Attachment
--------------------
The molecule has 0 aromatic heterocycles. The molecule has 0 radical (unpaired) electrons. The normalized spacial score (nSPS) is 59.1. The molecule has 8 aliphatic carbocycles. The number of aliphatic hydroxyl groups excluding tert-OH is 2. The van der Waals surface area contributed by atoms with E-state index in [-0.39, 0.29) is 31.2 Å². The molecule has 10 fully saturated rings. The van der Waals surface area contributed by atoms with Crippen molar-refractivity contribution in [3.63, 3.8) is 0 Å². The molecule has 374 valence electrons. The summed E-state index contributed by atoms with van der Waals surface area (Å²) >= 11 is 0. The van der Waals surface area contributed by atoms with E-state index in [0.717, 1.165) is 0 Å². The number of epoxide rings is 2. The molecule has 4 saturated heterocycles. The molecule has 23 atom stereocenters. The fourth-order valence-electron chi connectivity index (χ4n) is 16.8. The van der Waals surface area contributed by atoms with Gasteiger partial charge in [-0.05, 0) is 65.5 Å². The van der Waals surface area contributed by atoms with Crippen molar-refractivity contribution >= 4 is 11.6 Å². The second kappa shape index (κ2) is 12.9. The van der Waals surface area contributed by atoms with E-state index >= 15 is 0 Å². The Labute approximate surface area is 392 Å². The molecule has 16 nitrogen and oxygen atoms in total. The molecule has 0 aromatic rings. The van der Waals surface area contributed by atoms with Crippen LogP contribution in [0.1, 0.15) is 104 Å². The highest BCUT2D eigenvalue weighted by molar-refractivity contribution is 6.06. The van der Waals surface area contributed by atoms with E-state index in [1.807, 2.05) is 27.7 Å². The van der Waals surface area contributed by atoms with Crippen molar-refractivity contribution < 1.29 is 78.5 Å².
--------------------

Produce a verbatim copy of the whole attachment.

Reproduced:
The molecule has 0 aromatic heterocycles. The molecule has 0 radical (unpaired) electrons. The normalized spacial score (nSPS) is 59.1. The molecule has 8 aliphatic carbocycles. The number of aliphatic hydroxyl groups excluding tert-OH is 2. The van der Waals surface area contributed by atoms with E-state index in [-0.39, 0.29) is 31.2 Å². The molecule has 10 fully saturated rings. The van der Waals surface area contributed by atoms with Crippen molar-refractivity contribution in [3.63, 3.8) is 0 Å². The molecule has 374 valence electrons. The summed E-state index contributed by atoms with van der Waals surface area (Å²) >= 11 is 0. The van der Waals surface area contributed by atoms with E-state index in [0.717, 1.165) is 0 Å². The number of epoxide rings is 2. The molecule has 4 saturated heterocycles. The molecule has 23 atom stereocenters. The fourth-order valence-electron chi connectivity index (χ4n) is 16.8. The van der Waals surface area contributed by atoms with Gasteiger partial charge in [-0.05, 0) is 65.5 Å². The van der Waals surface area contributed by atoms with Crippen molar-refractivity contribution >= 4 is 11.6 Å². The second kappa shape index (κ2) is 12.9. The van der Waals surface area contributed by atoms with E-state index >= 15 is 0 Å². The Labute approximate surface area is 392 Å². The molecule has 16 nitrogen and oxygen atoms in total. The molecule has 0 aromatic rings. The van der Waals surface area contributed by atoms with Crippen LogP contribution in [0.1, 0.15) is 104 Å². The highest BCUT2D eigenvalue weighted by molar-refractivity contribution is 6.06. The van der Waals surface area contributed by atoms with E-state index in [1.807, 2.05) is 27.7 Å². The van der Waals surface area contributed by atoms with Crippen molar-refractivity contribution < 1.29 is 78.5 Å².